4 Doris Whitbeck, “Teresa Wright Runs Emotional Gamut,” The Hartford Courant, March 7, 1971. 5 “Forward,” Long Day’s Journey Into Night: Critical Edition. 6 “Compelling Journey through O’Neill Classic,” The Washington Times, January 13, 1995. 7 Taylor, Kate. “A Theatrical Journey of her Own.” The Globe and Mail. September 4, 1994. 8 The Star-Studded Company of LONG DAY’S JOURNEY INTO NIGHT Celebrates Opening Night! Broadway World.


A PLAY WRITTEN IN TEARS AND BLOOD By Robyn Quick Eugene O’Neill and his wife, Carlotta. Photo by Carl Van Vechten


he past is the present, isn’t it? It’s the future, too. We all try to lie out of that but life won’t let us.” -Long Day’s Journey Into Night

Mary Tyrone’s response to her husband’s desperate plea that she “forget the past” not only justifies her meditations on the multiple sources of blame for her family’s problems and pain, it also provides a description of the journey of the play. As their long day progresses, the characters venture deeper into the past events that have shaped them individually and collectively, and from which they will not release each other or themselves. The creation of the play was born out of a similar emotional journey to the past for playwright Eugene O’Neill. His widow, Carlotta O’Neill, described conversations the playwright initiated with her in the summer of 1939: He told her that he was “haunted” by an impulse to write a play about his “youth and family.” Soon, he began work on a play set in New London, Connecticut, in 1912, with characters and events that closely mirrored the biographical details of his mother, father, brother and himself. The writing of the play that was to become Long 1 2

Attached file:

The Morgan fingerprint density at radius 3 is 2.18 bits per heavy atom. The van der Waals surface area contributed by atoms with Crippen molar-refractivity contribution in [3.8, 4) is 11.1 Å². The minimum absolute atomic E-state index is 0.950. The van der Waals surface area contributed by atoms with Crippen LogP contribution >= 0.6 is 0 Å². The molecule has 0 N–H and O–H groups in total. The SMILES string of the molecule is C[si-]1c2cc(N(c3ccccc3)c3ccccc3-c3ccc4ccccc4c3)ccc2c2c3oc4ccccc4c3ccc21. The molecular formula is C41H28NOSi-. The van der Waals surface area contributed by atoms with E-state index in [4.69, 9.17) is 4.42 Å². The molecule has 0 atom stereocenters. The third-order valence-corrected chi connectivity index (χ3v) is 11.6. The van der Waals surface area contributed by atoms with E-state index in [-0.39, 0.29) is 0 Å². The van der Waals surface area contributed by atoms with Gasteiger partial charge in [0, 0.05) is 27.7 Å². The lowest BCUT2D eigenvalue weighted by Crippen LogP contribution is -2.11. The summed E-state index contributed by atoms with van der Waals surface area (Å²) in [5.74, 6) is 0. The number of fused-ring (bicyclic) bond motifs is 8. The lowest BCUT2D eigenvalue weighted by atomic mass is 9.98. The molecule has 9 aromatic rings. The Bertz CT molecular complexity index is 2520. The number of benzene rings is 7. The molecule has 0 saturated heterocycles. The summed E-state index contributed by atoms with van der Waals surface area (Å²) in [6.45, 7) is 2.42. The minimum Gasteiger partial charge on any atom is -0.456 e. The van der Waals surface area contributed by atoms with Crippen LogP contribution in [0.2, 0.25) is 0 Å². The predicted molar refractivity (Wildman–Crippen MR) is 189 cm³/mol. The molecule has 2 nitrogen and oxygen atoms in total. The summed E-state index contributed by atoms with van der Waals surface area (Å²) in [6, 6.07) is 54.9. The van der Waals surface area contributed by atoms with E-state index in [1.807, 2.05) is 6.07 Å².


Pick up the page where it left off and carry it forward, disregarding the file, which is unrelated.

Day’s Journey Into Night took an emotional toll, as he was “tortured every day by his own writing. He would come out of his study at the end of a day gaunt and sometimes weeping. His eyes would be all red and he looked ten years older than when he went in in the morning.”1 O’Neill’s dedication to the play upon its completion in 1941 described both his struggle and salvation in this work: For Carlotta, on our 12th Wedding Anniversary Dearest: I give you the original script of this play of old sorrow, written in tears and blood. A sadly inappropriate gift, it would seem, for a day celebrating happiness. But you will understand. I mean it as a tribute to your love and tenderness which gave me the faith in love that enabled me to face my dead at last and write this play—write it with deep pity and understanding and forgiveness for all the four haunted Tyrones. These twelve years, Beloved One, have been a Journey into Light—into love. You know my gratitude. And my love! Gene Tao House, July 22,1941.2